ONLY THROUGH TIME
‘Only through time time is conquered’, writes T. S. Eliot famously in “Burnt Norton”, the first poem of the Four Quartets.
Eliot’s long poem takes us through London’s alleyways and evocative rose–gardens, passing through summer trees and the figured leaf, asking uncertain and uneasy questions. Where are we, as human dancers, in all this history of grandeur and squalor? How do we, as imperfect human beings, figure in time? But the figuring of time itself in this long poem belongs to the history of another place, another time: to speak of conquering time resonates directly with Biblical sites of redemption, medieval knights in post–Conquest Europe, and longstanding heroic quest–tales for the eternal “still point.” How far or near does this legacy reach? Are we looking to conquer time, after all, in Hong Kong? Are there other experiences of time closer to the everyday heart and beat of Hong Kong?
Only Through Time is a play prompted by the line ‘Only through time time is conquered’ in T. S. Eliot’s Four Quartets. This original play, inspired by Eliot's poem, tells a new story of time in Hong Kong. It is a dramatic work about coming of age twice-over in Hong Kong, once at 21 and again at 42. This new piece is a time-bending performance incorporating theatre, art, movement and dance produced by the Black Sheep Family and the Creative Writing Studio.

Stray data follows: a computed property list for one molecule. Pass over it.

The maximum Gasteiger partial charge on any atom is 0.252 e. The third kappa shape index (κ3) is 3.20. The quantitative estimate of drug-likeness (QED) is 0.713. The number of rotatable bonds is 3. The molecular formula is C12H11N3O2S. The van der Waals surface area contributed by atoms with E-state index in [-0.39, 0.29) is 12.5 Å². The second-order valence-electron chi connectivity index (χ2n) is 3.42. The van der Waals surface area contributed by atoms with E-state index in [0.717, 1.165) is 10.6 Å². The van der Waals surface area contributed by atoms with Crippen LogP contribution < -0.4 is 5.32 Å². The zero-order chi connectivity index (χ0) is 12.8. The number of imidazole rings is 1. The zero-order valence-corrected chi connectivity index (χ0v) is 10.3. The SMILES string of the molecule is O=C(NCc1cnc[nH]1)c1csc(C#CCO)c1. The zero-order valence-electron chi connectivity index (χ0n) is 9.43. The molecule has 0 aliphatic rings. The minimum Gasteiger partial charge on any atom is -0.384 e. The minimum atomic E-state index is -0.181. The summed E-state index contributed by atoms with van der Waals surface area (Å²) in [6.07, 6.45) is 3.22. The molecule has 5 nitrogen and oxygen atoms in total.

The Black Sheep Family and the Creative Writing Studio at HKU support and develop creative writing, artistic craft, and kinship of students and alumni of the MFA in Creative Writing Programme, the undergraduate Creative Writing programmes, the HKU family, and Hong Kong community more widely.
THE STILL POINT
three-week journey engaging arts, faith and humanity
4 -22 September 2014
A collaboration between the Faith and Global Engagement Initiative, University Museum & Art Gallery at HKU, HKU Cultural Management Team and the International Arts Movement
'The Still Point' is a three-week line-up exhibitions, concerts, performances and talks inspired by one of the most seminal literary works of the twentieth century – T.S. Eliot's Four Quartets. Different artists, both local and international, have responded in colour, texture, fabric, sound, words and movement to Eliot's vision of 'the still point' as an experience of time that evokes wonder, fear and redemption.